. . Every church was governed by a union of the elders or overseers chosen from among themselves, and we find among them no individual distinguished above the rest who presided as primus inter pares, though probably, in the age immediately succeeding the apostolic, of which we have, unfortunately, so few authentic memorials, the practice was introduced to apply to such an one the name of episcopos by way of distinction. The government of the church was the peculiar office of such overseers. It was their business to watch over the general order, to maintain the purity of the Christian doctrine and the Christian practice, to guard against abuses, to admonish the faulty, and to guide the public deliberations, as appears from the passages in the New Testament where their functions are described. But their government by no means excluded the participation of the whole church in the management of their common * Commentaries on First Three Centuries, pp. 179, 196 (Murdock's ed.).

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concerns, as may be inferred from what we have already said respecting the nature of Christian communion, and is also evident from many individual examples in the apostolic church."*

Gibbon, who on this subject may surely be regarded as an impartial witness, says of the early churches: “The societies which were instituted in the cities of the Roman Empire were united only by the ties of faith and charity. Independence and equality formed the basis of their internal constitution. ... The public functions of religion were solely entrusted to the established ministers of the church, the bishops and presbyters-two appellations which in their first origin appear to have distinguished the same office and the same. order of persons. .. tion to the respective numbers of the faithful, a larger or smaller number of these episcopal presbyters guided each infant congregation with equal authority and united counsels." After describing the subsequent appropriation of the term bishop to the presiding officer among the presbyters, and the powers committed to him, the historian continues: “These powers, during a short period, were exercised according to the advice of the presbyterial college, and with the consent and approbation of the assembly of Christians. The primitive bishops were considered only as the first among equals, and the honorable servants of a free people. Whenever the episcopal chair became vacant by death, a new president was chosen from among the presbyters by the suffrage of the whole congregation, every member of which supposed himself invested with a sacred and sacerdotal character. Such was the mild and equal constitution by which the Christians were governed more than a hundred years after the death of the apostles. Every society formed within itself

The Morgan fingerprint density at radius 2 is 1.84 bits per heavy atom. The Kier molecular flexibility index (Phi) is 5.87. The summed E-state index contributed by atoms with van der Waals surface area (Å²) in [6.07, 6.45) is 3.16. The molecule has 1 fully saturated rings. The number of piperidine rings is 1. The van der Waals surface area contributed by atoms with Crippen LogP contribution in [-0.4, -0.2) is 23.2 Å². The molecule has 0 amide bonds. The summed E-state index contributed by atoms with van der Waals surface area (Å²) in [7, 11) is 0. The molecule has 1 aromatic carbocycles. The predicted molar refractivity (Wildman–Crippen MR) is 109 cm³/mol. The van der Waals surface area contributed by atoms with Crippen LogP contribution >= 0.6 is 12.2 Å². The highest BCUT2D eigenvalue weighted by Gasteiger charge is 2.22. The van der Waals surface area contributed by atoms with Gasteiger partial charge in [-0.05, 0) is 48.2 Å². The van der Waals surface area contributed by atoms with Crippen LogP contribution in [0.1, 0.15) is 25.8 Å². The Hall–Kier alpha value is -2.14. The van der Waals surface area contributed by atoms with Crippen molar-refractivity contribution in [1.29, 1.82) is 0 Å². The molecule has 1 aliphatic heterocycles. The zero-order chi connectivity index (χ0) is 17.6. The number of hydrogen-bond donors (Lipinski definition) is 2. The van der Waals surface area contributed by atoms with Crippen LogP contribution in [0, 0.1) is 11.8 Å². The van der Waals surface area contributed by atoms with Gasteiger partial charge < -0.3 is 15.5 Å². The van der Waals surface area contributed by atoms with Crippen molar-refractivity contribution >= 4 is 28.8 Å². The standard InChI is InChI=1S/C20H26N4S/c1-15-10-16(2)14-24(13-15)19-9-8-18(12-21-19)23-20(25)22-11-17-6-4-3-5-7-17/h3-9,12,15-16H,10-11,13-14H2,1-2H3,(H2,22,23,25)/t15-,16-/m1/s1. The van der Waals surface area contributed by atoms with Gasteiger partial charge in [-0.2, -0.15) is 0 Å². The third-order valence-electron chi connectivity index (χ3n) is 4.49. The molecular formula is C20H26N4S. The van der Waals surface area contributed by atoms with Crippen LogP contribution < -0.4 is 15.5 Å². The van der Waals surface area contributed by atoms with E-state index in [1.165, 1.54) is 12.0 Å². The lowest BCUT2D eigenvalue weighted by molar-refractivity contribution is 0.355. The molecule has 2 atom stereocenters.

* Planting and Training of the Church, book iii., ch. 5.

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a separate and independent republic; and although the most distant of these little states maintained a mutual as well as friendly intercourse of letters and deputations, the Christian world was not yet connected by any supreme authority or legislative assembly."*

Archbishop Whately, in his Kingdom of Christ, speaking of the early churches, says: “Though there was one Lord, one faith, and one baptism for all of these, yet they were each a distinct, independent community on earth, united by the common principles on which they were founded, by their mutual agreement, affection, and respect, but not having any one recognized head on earth or acknowledging any sovereignty of one of these societies over others. Each bishop originally presided over an entire church. A church and a diocese seem to have been for a considerable time coextensive and identical, and each church a diocese, and consequently each bishop or superintendent, though connected with the rest by the ties of faith, hope, and charity, seems to have been perfectly independent so far as regards any control, occasionally conferring with brethren in other churches, but owing no submission to any central authority.”

The apostolic and Christian Fathers are full and distinct in their testimony respecting the primitive church organization. Clement of Rome, at the close of the first century, says: “The apostles, preaching in countries and cities, appointed the first-fruits of their labors bishops and deacons, having proved them by the Spirit.” Polycarp, in the middle of the second century, exhorts the church at Philippi to “be subject to the elders and deacons," and makes no allusion to other officers. Jerome says: “A presbyter, therefore, is the same as a bishop; and before there were, by the devil's instigation, parties in re

* Decline and Fall of the Roman Empire, ch. 15.